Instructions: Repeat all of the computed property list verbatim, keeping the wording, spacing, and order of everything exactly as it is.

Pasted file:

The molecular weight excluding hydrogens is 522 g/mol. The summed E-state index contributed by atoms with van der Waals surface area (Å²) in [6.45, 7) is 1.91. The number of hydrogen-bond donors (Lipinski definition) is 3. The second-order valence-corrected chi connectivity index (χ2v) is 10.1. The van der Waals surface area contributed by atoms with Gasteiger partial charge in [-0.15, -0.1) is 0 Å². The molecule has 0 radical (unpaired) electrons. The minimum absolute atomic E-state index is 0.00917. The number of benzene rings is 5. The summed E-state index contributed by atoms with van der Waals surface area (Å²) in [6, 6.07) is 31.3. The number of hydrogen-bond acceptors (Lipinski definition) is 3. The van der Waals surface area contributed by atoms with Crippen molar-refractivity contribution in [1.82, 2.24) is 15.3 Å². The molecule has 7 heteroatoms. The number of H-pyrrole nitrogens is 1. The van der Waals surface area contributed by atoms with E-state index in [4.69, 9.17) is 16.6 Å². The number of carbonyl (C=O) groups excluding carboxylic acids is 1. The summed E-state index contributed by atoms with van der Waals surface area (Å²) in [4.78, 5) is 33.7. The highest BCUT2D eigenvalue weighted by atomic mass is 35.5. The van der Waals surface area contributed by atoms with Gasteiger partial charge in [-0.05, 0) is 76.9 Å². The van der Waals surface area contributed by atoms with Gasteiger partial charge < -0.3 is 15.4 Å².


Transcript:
The molecular weight excluding hydrogens is 522 g/mol. The summed E-state index contributed by atoms with van der Waals surface area (Å²) in [6.45, 7) is 1.91. The number of hydrogen-bond donors (Lipinski definition) is 3. The second-order valence-corrected chi connectivity index (χ2v) is 10.1. The van der Waals surface area contributed by atoms with Gasteiger partial charge in [-0.15, -0.1) is 0 Å². The molecule has 0 radical (unpaired) electrons. The minimum absolute atomic E-state index is 0.00917. The number of benzene rings is 5. The summed E-state index contributed by atoms with van der Waals surface area (Å²) in [6, 6.07) is 31.3. The number of hydrogen-bond acceptors (Lipinski definition) is 3. The van der Waals surface area contributed by atoms with Crippen molar-refractivity contribution in [1.82, 2.24) is 15.3 Å². The molecule has 7 heteroatoms. The number of H-pyrrole nitrogens is 1. The van der Waals surface area contributed by atoms with E-state index in [4.69, 9.17) is 16.6 Å². The number of carbonyl (C=O) groups excluding carboxylic acids is 1. The summed E-state index contributed by atoms with van der Waals surface area (Å²) in [4.78, 5) is 33.7. The highest BCUT2D eigenvalue weighted by atomic mass is 35.5. The van der Waals surface area contributed by atoms with Gasteiger partial charge in [-0.05, 0) is 76.9 Å². The van der Waals surface area contributed by atoms with Gasteiger partial charge < -0.3 is 15.4 Å².